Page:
To rig the Fighting Frog I use two different presentations one is a 4/0 Gamakatsu Heavy Cover Hook with keeper and I will peg my weight, I use either a Bullet Weight Screw Lock Tungsten Weight or use a regular Bullet Weight and use a bobber stop to keep the weight in place against the hook. The reason for pegging the sinker is to keep the bait as one; I do not want the sinker to separate from the Fighting Frog as it is going through the weeds and fall to the bottom. I want my offering to stay together. Another option to use is a jig head with a Fighting Frog as a trailer. You make the decision as to what works best for you.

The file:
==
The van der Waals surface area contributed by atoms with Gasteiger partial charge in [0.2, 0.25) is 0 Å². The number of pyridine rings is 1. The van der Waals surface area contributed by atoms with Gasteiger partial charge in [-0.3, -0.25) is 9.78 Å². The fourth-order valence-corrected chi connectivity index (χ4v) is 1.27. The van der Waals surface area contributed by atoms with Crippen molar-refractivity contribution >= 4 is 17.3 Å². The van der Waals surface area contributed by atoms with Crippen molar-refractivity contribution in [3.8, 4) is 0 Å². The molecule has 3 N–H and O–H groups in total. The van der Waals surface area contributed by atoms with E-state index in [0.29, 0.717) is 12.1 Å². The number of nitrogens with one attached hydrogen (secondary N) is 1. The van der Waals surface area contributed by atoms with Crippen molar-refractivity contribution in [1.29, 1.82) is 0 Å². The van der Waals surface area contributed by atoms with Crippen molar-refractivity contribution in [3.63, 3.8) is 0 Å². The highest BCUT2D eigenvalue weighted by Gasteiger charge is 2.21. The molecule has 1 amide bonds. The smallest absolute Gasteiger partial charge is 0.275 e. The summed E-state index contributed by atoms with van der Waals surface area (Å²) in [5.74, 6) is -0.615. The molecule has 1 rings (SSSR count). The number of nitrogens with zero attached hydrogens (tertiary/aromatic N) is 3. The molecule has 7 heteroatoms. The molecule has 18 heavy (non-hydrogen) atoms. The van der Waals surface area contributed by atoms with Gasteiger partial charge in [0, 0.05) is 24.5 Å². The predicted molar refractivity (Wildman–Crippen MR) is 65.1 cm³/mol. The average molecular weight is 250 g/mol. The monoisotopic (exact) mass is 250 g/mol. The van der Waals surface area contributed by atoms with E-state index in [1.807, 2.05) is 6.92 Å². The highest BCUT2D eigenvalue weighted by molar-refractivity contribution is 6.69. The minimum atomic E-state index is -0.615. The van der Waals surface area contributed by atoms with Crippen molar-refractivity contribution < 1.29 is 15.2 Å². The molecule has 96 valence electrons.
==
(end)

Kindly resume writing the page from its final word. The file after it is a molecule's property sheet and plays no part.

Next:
Bulk Up – When fishing a jig you have many trailer choices that you can team your jig with. One of my favorite choices when I am looking for bigger bass and need a bigger profile bait is to team my jig with a Fighting Frog as its trailer. When I need a slower fall during tough bite conditions the Fighting Frog trailer is my first choice. The Fighting Frog when threaded onto the jig creates a bigger, wider profile than a slimmer craw option that will fall faster through the water column. This combination is a good choice to use when the bass are not in a chasing or neutral mood and will not chase a bait. The slow fall of the jig keeps the bait in the strike zone longer many times triggering more strikes.